Ben Jones considers who the Australian selectors should be
calling ahead of the Sri Lanka series.
In the coming days, Australia are expected to announce their Test squad for the home series against Sri Lanka. As a series in isolation, it shouldn’t represent the toughest challenge for Tim Paine’s side, but the Tests will be as much about finalising Ashes preparation as they will be about victory in Brisbane and Canberra. Because Australian batting is in a bit of a state.
Two of their last three series have seen no centuries from Australian batsmen, and the collective batting average they recorded in 2018 is the lowest for any calendar year since 1978. India were better than them in pretty much all departments throughout the four match series, but ultimately the series was lost in the final two Tests with the Aussies unable to respond to India posting substantial first innings totals. Broadly, the batting was to blame.
And it’s because of this that the team Australia choose for the Sri Lanka series is a big deal. With the potential addition of Steve Smith and David Warner, this side will form the guts of the touring party for next summer’s Ashes. True, the conditions at the Gabba will be rather different to the greentops England will prepare at Edgbaston and Old Trafford, but this is as close to a rehearsal as Australia will get. They need to get it right.
Some players will be retained. Marcus Harris has the highest average of any player to appear more than once, and has generally shown a level of control at the crease that suggests he can maintain his moderate success, and improve on it. Tim Paine has had a decent summer – though perhaps his rise has been overstated given what preceded him. There is little case for him remaining in the side from a cricketing perspective, but he seemingly has the backing of the players, and in a disrupted period for the side that has significant value. Usman Khawaja is one of very few senior players in that side, and whilst his form dipped briefly in this series, he is clearly a good player.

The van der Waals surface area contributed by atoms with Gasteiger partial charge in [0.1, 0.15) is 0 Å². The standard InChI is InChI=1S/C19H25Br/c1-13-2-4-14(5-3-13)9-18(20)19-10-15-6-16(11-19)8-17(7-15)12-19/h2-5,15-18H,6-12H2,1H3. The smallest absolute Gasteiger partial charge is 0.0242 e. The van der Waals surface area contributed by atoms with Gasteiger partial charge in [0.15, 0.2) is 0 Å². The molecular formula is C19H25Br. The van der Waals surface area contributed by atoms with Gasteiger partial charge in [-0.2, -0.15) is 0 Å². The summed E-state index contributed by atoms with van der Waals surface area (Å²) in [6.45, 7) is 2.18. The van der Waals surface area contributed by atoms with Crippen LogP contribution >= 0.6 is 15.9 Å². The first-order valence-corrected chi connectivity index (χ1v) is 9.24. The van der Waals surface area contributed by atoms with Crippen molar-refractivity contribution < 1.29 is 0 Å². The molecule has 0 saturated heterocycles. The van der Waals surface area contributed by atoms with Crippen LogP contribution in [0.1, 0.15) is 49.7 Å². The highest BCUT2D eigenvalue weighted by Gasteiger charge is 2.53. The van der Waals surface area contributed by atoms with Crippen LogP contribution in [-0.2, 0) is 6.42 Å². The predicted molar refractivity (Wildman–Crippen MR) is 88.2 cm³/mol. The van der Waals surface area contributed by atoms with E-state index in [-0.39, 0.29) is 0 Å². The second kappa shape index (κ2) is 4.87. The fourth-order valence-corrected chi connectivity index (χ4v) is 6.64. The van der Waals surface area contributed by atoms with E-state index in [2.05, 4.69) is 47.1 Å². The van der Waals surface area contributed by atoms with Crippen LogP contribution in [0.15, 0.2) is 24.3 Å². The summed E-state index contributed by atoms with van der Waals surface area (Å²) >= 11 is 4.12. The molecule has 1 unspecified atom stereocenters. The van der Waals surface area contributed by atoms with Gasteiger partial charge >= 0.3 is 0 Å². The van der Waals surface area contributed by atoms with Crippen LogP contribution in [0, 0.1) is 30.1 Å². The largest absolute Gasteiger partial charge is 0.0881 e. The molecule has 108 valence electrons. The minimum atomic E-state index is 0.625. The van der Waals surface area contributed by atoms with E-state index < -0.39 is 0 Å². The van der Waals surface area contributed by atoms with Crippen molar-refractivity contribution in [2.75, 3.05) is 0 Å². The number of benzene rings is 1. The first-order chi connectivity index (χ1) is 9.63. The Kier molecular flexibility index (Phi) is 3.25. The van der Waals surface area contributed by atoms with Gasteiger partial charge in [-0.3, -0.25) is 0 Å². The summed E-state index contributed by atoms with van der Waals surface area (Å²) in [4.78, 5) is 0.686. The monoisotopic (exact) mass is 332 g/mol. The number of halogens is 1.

But the others’ places should be up for discussion. Travis Head may have top scored but an average of 33.85 is not substantial. Shaun Marsh failed to step up when younger, less experienced teammates needed him to. Peter Handscomb’s technique is still questionable. They are not out of contention, but their place should not be assumed.
The question of who to replace them has been a hot topic in the past weeks, and one phrase has come up time and time again. Many have complained that ‘nobody is banging the door down’, the selectors frustrated that they can’t simply call upon batsmen averaging 75 over three Shield seasons.
But if a player is performing in this manner then, frankly, a selector’s job is all but unnecessary. Picking a player in that sort of form doesn’t require any skill or judgement. Weighing up relative strengths when a player has weaknesses as well is quite literally the job. To suggest that a player must present a perfect case before they are allowed into the team is perverse. Particularly when that team has won just one of their last nine Test matches.
Sure, no player is banging down the down, but plenty are knocking pretty damned hard. You’ve just got to know what you’re listening out for – and that’s where data can help.
So many names have been bandied about in the past few weeks that it pays to keep an open mind, so let’s start with a big pool of candidates. Our shortlist of 24 Sheffield Shield players possesses a wide variety of skills and experience; there are classical red ball performers in there, T20 specialists, youngsters and veterans. We’ve then looked at their data for the last three Shield seasons, including this current season, to try and work out the merits of their case for selection. The data we have included extends beyond the raw numbers of runs and averages (though they are included), offering a more in-depth assessment of each player’s relative quality.
Welcome to the CricViz selection meeting.
Runs and Balls Faced
Firstly, let’s look at the most basic statistic available – how many runs these chaps have scored since the start of the 2016/17 Shield season. It’s a measure which rewards those to have been consistent across a prolonged period of time, accumulating runs not in clumps or purple patches but just as standard. It penalises players to play international cricket of any form, given those matches eat into the Shield season.
Of course, it’s not all about runs – as Australia have seen in this series when bowling to Cheteshwar Pujara, occupying the crease is key. The ability to face lots of deliveries is just as important as being able to score off them.
If we rank each player on our shortlist by their position in these two charts, then average out their ranking, then we can make an overall ranking. Kurtis Patterson was ranked 2 for runs scored, then 1 for balls faced, so his average ranking is 1.5. Thus, our table looks like this.